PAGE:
Redevelopment of the sports facilities was completed Summer 2009[6], and new halls of residence are planned. Of the existing halls owned by the university, those on the Laisteridge Lane site were sold to Corporate Residential Management in 2005, and Shearbridge Green Halls were demolished in December 2006. Longside Lane halls and Kirkstone Halls were demolished during the first half of 2009.

In September 2009 it was announced that the University was to merge with Leeds College of Music[7]. The college had originally announced a merger with Leeds Metropolitan University in April 2009[8], however, discussions broke down due to issues with the provision of further education courses at the college[9]. The merger with Bradford will allow the college's further and higher education courses to be maintained[7][9]. The college will retain its name and Leeds campus; provided the proposal is accepted by the Higher Education Funding Council for England, the merger will be completed by August 2010[7].


The motto which appears on most current University of Bradford publications is Making Knowledge Work, which relates to the institution's focus on courses that lead to employment. The university announced in June 2007 it was to use this phrase as a trademark[10]. However, the motto inscribed beneath the official coat of arms is Give Invention Light, which is taken from Shakespeare's Sonnet 38.[11] It has also used the slogans Be Inspired and Confronting Inequality, Celebrating Diversity in recent promotional material.


In 2005 Bradford was ranked 7th, for graduate placement, by The Times Good University Guide; with the nursing and a number of ancillary medical courses placing 100% of their students, within 6 months of graduation.

94% of students are from the state sector, though overseas students may account for most of the remaining 6%, with comparatively few independent-schooled students enrolled. The student drop-out rate for the 2005-6 academic year was 7.9%, a reduction over previous years.[12]

UK University Rankings
2009 2008 2007 2006 2005 2004 2003 2002 2001 2000 1999 1998 1997 1996 1995 1994 1993
Times Good University Guide 49th[13] 48th[14] 47th[15] 47th= 47th[16] 59th=[17] 54th[18] 56th 54th 54th 52nd 53rd 52nd 51st= 50th= 44th= 32nd=
Guardian University Guide 63rd[19] 44th[19] 50th 39th[20] 31st[21] 54th[22] 69th[23]
Sunday Times University Guide 52nd[24] 52nd[24] 52nd[25] 50th[25] 56th=[26] 55th[26] 54th[26] 54th[26] 50th[26] 57th[26] 58th[26]=
The Independent 49th[27] 49th[27]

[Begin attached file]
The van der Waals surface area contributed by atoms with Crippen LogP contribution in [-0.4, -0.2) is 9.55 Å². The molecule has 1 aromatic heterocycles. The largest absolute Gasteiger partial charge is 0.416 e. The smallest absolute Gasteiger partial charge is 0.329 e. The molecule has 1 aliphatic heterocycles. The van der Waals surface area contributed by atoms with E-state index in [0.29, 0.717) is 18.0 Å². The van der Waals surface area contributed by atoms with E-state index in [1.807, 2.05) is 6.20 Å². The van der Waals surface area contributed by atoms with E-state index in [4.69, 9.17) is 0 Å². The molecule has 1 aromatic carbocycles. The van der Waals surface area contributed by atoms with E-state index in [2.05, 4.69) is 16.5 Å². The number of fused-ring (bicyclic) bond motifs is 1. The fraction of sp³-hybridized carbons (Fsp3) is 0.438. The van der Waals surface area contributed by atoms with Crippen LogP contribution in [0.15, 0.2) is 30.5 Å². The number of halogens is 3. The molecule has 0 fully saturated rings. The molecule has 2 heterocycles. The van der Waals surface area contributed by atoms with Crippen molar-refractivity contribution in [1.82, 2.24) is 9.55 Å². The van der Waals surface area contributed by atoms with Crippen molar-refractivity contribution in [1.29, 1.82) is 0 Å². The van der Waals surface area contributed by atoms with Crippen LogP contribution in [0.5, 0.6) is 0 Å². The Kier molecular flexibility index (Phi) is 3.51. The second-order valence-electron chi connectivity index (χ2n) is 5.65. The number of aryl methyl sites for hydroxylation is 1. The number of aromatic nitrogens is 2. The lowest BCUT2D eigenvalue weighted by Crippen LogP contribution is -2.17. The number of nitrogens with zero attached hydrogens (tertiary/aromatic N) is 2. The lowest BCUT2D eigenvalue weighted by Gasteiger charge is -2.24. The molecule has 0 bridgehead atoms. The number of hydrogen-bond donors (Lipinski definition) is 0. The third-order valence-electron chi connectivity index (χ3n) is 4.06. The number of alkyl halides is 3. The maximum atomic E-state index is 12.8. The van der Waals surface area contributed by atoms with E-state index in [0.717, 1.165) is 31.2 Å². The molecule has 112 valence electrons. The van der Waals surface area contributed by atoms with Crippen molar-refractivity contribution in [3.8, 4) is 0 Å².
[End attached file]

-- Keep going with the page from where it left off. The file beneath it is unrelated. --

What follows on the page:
FT 52nd[28] 52nd[29] 52nd[30] 52nd[31]
Daily Telegraph 49th[32] 73rd[17]=


The current chancellor is the former world-class cricketer and Pakistani politician Imran Khan, who was installed on 7 December 2005.[2] He took over from Baroness Lockwood, who had served since 1997. Prior chancellors have included, in reverse order, Trevor Holdsworth (1992–1997), John Harvey-Jones (1986–1991) and Harold Wilson (later Lord Wilson of Rievaulx) (1966–1985).

The current Vice-Chancellor (as of 1 June 2007) is Professor Mark Cleary. He joined the university from the University of Plymouth where he was the Acting Vice-Chancellor (Academic). He was due to start in his new position following Professor Chris Taylor's retirement on the 1st May. However due to the sudden death of Professor Roland Levinsky, the vice-chancellor of Plymouth, his appointment was delayed until the summer.

He succeeded Professor Chris Taylor who held the post from 1 October 2001 to 30 April 2007, when he retired from the university. Taylor took over from Professor Colin Bell, who was Vice-Chancellor between 1998 and 2001 and who was later Vice-Chancellor at the University of Stirling. Bell died suddenly in April 2003 and the University of Bradford now holds an annual memorial lecture in his name discussing widening participation.


The University of Bradford comprises seven Schools:

Engineering, design and technology

The university inherited several engineering courses from the Bradford Institute of Technology and some of these courses, such as Civil Engineering are still taught today. All of the engineering courses are accredited by their relevant institute.

The school also has a large number of both undergraduate and postgraduate design and technology courses. Its research areas include automotive engineering, polymers, telecommunications and advanced materials engineering.